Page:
Abantu: people training people
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CTA. 1999. Abantu: people training people. Spore 81. CTA, Wageningen, The Netherlands.
Permanent link to cite or share this item: https://hdl.handle.net/10568/48451
External link to download this item: https://hdl.handle.net/10568/99583
Abantu, a word meaning 'people' in several African languages, is the focus and the key resource of this 1990s style NGO. Abantu for Development was created in 1991 with the aim of empowering the African people, women in particular, to control and...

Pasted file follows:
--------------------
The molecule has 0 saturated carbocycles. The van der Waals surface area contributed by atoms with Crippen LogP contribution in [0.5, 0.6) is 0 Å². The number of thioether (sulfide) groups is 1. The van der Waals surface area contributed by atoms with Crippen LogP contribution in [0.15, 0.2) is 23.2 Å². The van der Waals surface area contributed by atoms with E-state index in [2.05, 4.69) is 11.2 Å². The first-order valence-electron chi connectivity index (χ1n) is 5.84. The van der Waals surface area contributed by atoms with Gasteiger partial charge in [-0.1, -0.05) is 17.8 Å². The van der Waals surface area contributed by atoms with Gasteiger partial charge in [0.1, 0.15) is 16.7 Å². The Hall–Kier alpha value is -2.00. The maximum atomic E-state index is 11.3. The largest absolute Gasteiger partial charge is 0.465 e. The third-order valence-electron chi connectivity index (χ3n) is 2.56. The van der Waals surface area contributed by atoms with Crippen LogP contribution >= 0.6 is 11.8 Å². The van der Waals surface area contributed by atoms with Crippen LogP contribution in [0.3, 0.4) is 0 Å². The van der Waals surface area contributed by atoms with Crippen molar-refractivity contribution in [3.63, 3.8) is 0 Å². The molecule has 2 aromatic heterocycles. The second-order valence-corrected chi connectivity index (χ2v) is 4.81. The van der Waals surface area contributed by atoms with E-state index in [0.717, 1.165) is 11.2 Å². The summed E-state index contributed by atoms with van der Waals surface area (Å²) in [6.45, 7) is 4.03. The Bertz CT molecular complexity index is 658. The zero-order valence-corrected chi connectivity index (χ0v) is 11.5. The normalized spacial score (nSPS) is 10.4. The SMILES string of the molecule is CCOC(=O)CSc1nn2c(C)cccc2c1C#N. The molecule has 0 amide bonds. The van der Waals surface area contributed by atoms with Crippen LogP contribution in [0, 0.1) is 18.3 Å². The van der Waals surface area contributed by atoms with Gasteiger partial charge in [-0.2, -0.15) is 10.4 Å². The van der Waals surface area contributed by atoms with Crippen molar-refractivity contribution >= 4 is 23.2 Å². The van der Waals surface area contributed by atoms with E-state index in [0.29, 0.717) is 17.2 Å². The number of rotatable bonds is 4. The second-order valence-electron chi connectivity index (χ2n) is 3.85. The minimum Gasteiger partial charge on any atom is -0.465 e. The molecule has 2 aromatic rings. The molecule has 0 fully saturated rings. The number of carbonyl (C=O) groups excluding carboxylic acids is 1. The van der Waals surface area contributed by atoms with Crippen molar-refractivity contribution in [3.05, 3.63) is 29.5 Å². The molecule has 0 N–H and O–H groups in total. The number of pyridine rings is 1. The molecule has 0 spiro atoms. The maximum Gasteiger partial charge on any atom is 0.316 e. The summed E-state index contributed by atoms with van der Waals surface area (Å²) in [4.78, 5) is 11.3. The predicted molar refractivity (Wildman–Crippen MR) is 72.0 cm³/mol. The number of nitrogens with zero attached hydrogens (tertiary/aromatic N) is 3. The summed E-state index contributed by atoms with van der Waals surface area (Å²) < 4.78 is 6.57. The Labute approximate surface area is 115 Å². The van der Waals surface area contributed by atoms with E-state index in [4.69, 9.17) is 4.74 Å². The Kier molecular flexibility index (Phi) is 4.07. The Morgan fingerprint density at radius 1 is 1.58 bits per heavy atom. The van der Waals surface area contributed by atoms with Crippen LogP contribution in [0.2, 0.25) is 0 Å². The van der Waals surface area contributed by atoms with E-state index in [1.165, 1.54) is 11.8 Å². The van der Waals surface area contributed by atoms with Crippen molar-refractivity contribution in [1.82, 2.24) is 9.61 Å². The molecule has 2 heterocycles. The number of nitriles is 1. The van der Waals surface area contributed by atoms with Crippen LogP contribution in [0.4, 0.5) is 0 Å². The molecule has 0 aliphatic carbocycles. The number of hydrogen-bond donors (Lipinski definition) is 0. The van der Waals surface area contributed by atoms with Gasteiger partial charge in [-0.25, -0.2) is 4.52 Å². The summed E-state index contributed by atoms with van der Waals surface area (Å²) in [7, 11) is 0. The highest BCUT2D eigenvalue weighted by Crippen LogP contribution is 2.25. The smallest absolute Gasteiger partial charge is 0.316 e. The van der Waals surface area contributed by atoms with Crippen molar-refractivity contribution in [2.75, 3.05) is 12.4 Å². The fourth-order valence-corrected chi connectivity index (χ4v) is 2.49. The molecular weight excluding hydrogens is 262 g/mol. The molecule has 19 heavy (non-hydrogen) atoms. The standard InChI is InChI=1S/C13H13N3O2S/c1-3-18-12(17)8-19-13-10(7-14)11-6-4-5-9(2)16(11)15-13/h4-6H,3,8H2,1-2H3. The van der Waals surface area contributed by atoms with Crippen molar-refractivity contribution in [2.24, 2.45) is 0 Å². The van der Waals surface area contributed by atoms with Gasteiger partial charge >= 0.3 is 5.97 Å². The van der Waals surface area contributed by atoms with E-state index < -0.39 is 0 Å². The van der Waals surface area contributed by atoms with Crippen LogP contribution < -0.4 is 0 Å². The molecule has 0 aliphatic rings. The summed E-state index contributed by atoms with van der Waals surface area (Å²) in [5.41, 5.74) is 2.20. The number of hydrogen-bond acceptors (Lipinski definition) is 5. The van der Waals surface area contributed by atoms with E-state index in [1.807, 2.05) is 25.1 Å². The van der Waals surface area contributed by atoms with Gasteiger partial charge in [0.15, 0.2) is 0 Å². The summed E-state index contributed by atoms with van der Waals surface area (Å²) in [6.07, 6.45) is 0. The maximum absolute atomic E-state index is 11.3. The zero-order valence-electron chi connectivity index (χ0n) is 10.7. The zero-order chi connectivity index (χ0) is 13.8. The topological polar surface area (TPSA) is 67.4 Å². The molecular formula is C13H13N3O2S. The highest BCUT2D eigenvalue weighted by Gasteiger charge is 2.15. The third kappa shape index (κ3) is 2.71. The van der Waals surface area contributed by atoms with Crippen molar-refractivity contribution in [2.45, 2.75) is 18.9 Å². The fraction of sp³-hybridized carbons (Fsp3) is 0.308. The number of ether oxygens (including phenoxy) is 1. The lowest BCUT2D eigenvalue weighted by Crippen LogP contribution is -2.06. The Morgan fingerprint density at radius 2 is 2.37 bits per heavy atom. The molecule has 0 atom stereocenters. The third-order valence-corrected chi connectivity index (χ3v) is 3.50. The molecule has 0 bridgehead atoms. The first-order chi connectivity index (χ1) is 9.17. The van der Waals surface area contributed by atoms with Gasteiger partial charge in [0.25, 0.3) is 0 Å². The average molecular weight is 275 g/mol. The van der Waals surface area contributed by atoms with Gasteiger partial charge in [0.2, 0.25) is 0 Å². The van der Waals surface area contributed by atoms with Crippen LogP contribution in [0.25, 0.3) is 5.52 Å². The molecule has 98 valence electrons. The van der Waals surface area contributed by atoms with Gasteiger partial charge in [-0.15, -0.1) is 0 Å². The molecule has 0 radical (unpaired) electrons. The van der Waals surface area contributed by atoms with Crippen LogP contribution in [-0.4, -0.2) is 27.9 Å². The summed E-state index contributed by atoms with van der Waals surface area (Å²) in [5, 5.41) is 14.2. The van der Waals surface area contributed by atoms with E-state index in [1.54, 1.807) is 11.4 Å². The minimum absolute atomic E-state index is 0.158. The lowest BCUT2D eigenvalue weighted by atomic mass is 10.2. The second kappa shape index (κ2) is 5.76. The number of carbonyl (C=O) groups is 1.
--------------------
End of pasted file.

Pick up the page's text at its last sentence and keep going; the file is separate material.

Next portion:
Abantu, a word meaning 'people' in several African languages, is the focus and the key resource of this 1990s style NGO. Abantu for Development was created in 1991 with the aim of empowering the African people, women in particular, to control and manage their own resources and organisations. A southern organisation with a northern base, Abantu for Development prides itself on being a mould breaker. The skills and network experience of Abantu for Development could be useful to many Spore readers active in gender issues and associated areas, particularly among the rapidly growing number of local community, producer, and consumer organisations related to agriculture and rural development. Abantu for Development provides training opportunities through a participatory approach in the areas of gender and poverty, gender and conflict, gender and governance, and gender and information technology. Their interest in information and communication technologies (ICTs) is widely known, partly through a key training programme on strengthening the capacity of women's organisations in ICT, which was held in 1998 in Nairobi, Kenya. Publications available from Abantu for Development include a quarterly magazine GAP Matters, where GAP stands for 'gender and policies'. It looks in particular at the gap between rhetoric and reality in the integration of gender issues in all aspects of development. Other publications deal with the development of African women's organisations in civil society through the use of ICTs; effective communication and public relations strategies; and African women and governance. There is a growing awareness in the agriculture and rural development community of the importance of making gender a mainstream-perhaps even essential-theme in agricultural strategies and practice. An exposure to Abantu for Development could provide the encouragement and the tools to 'genderise' your institution. They will not sweep you off your feet perhaps, since Spore readers (7% of them women, but growing) are known to keep their feet on the ground. But Abantu's people promise you their skills, their resources, and their motto: Lifting others as we climb. For further information Abantu for Development Main office 1 Winchester House, 11 Cranmer Road London SW9 6EJ, United Kingdom Tel: +44 171 820 0066 Fax: +44 171 820 0088 Email: email@example.com Regional office for east and southern Africa PO Box 56241 Nairobi, Kenya Tel: +254 2 570 343 Fax: +254 2 570 668 Email: firstname.lastname@example.org Regional office for west Africa POB 4 Independence Avenue, 1A Accra North Accra, Ghana Tel: +233 21 246 495 Fax: +233 21 246 496 Website: http://www.agricta.org/Spore/spore81/www.abantu.org
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